Dalton Utilities says chemicals in drinking water well within federal guidelines; Chattooga County has declared emergency because of PFOA and PFOS in water

Matt Hamilton/Daily Citizen-News

The Conasauga River is one of Dalton Utilities' main sources of drinking water.

Chattooga County Sole Commissioner Jason Winters issued a state of emergency on Wednesday, a step he said will make it easier to get help from the Georgia Emergency Management Agency and other agencies to residents of Summerville.

Summerville residents were warned on Jan. 30 by the city government not to cook with or drink tap water after tests showed two man-made chemicals, perfluorooctane sulfonate (PFOS) and perfluorooctanoic acid (PFOA), in the water above a health advisory level of 70 parts per trillion set by the U.S. Environmental Protection Agency (EPA). PFOA and PFOS are related chemicals that have been used in a large variety of industrial processes for decades.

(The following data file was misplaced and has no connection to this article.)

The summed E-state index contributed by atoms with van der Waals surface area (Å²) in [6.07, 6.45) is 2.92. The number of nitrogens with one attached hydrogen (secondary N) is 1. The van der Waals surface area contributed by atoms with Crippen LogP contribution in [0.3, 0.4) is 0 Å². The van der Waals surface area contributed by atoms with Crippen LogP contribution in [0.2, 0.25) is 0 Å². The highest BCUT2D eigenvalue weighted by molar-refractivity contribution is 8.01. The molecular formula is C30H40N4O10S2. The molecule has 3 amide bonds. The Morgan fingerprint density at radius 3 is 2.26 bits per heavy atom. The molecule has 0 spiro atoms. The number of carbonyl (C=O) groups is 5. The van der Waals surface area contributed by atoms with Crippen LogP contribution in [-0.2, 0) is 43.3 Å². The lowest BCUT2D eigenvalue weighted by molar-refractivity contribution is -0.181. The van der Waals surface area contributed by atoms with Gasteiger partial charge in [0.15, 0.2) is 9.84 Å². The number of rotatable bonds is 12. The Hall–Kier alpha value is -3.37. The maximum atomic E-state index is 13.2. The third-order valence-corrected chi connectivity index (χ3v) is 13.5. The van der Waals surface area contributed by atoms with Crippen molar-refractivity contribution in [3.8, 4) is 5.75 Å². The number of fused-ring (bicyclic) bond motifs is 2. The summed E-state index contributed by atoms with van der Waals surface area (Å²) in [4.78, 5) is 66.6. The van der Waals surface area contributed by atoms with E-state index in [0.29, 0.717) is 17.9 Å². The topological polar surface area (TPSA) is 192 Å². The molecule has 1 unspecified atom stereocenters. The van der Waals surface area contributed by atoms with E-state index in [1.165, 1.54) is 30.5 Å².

There are no EPA or Georgia Environmental Division limits on PFOA and PFOS.

Dalton Utilities reports its drinking water is well below the health advisory level.

"Dalton Utilities’ primary drinking water sources are the Conasauga River, Coahulla Creek, Mill Creek, Freeman Springs and the Tennessee River," the utility said in a statement. "The treated drinking water leaving our plants was tested for PFOA and PFOS in 2015 in accordance with EPA’s Unregulated Contaminant Monitoring Rule. Our drinking water tested below the minimum reporting level (MRL, to the EPA) for PFOS. According to the lab that performed the analyses, one PFOA sample result from our Mill Creek Water Treatment Plant was equal to the lab’s MRL of 20 parts per trillion. All other samples from our drinking water plants were below the MRL."

2015 was the most recent testing.

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